What Are Neural Tube Defects?
Neural Tube Defects (NTDs) are one of the most common birth defects in the US. Neural tube defects occur in approximately one in every 3,000 pregnancies in the US.
NTDs are caused by the failure of the embryonic neural tube, the primitive spinal cord, to properly close somewhere near the 28th day after conception; typically before most women know they are pregnant. A neural tube defect can occur anywhere along the spinal cord, vertebrae and brain and NTDs range in severity from mild to fatal.
A B-vitamin called Folic Acid can help prevent neural tube defects.
The March of Dimes recommends that all women of childbearing age take a multivitamin with 400 micrograms of folic acid every day before pregnancy and during early pregnancy, as part of a healthy diet.
Open Versus Closed Neural Tube Defects:
Neural tube defects are classified based upon embryological considerations, and the presence (or absence) of exposed neural tissues - open or closed NTDs.
Open neural tube defects are neural tube defects that are not covered by skin. These are also the more common type of neural tube defects. Open NTDs frequently involve the entire central nervous system and are due to a failure of primary neurulation. Neural tissue is exposed in an open NTD, which means there is an associated leakage of cerebrospinal fluid (CSF).
Read more about anencephaly.
Read more about spina bifida.
Closed neural tube defects are neural tube defects that are covered by skin. Closed NTDs are localized and usually confined to the spine (the brain is rarely affected) and result from a defect in secondary neuralization. Neural tissue is not exposed and the defect is fully covered in skin, although the skin covering the defect may be dysplastic.
Closed neural tube defects include tethered cord and lipomylomeningocele.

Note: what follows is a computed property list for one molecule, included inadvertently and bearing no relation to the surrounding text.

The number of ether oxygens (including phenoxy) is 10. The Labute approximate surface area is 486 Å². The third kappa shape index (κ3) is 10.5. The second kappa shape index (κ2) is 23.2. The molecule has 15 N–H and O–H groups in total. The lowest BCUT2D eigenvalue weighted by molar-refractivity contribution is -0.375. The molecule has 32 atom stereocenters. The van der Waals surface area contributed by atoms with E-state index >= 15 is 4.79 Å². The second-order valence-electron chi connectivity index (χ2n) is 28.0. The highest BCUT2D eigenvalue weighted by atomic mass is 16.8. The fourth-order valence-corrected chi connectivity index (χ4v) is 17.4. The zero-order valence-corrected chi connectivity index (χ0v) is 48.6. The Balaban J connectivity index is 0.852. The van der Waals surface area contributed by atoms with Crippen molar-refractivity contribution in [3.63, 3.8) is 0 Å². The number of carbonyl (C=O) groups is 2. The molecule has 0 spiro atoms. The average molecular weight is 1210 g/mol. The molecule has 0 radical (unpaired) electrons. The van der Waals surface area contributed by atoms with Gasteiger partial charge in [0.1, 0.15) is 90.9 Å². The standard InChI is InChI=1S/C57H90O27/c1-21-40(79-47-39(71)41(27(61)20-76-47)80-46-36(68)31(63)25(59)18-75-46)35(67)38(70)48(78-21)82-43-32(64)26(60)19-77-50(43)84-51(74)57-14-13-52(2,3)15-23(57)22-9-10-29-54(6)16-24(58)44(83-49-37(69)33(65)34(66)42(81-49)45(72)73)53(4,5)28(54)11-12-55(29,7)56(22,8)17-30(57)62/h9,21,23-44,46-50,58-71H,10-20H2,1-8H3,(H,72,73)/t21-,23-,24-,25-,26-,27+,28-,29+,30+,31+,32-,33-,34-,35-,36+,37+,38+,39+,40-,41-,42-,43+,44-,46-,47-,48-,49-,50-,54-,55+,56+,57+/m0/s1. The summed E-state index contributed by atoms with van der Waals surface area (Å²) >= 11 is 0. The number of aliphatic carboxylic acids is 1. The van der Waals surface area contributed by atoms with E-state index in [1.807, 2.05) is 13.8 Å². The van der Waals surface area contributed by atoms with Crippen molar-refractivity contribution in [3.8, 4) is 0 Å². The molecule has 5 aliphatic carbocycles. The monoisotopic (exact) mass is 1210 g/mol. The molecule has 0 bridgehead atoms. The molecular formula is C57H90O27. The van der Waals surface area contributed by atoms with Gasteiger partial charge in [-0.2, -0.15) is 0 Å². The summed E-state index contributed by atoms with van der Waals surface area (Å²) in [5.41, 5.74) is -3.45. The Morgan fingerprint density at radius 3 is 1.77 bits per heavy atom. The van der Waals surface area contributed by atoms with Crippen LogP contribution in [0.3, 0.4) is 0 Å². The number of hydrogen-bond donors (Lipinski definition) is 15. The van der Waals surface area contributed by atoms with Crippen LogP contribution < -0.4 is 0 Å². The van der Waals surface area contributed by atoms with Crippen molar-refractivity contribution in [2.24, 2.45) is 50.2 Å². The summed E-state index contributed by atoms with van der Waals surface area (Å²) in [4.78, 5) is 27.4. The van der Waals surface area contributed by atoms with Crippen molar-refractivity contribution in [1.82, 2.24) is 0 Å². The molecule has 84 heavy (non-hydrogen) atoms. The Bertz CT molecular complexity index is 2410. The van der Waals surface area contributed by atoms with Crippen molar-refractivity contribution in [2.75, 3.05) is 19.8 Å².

What Causes Neural Tube Defects?
Scientists believe that a combination of genetics and environmental factors may act together to cause neural tube defects, although in 95% of cases, there is no family history. Certain chromosomal abornalities (trisomy 13, 18, 21) have been associated with neural tube defects.
Development of Neural Tube Defects:
Two distinct processes are involved in the formation of the neural tube - primary and secondary neurulation. The neural plate and the notochord are formed during early embryonic development. The neural groove develops by the third gestational week. Subsequently, the neural folds form bilaterally.
The neural folds elevate and start closing, forming the neural tube. These neural folds initially close at the spinal cord or the head. The cutaneous ectoderm fuses first, followed by the neuroectoderm. The cranial neurospore closes during the fourth week of gestation - the last area that closes is the commissural plate.
At the same time, the cutaneous ectoderm separates from the neuroectoderm to form the overlying skin, while the lateral mesoderm migrates between the two ectodermal layers to form the posterior vertebral arches.
Secondary Neurulation (also called canalization):
This process includes formation of the filum terminale and conus medullaris from a poorly differentiated cell mass of the medial eminence.
Common Types of Neural Tube Defects:
Spina Bifida: The most common neural tube defect, affecting the lower back and occasionally spinal cord. The three forms of spina bifida are:
- Occulta: the mildest form of spina bifida, usually has no symptoms, and does not require treatment.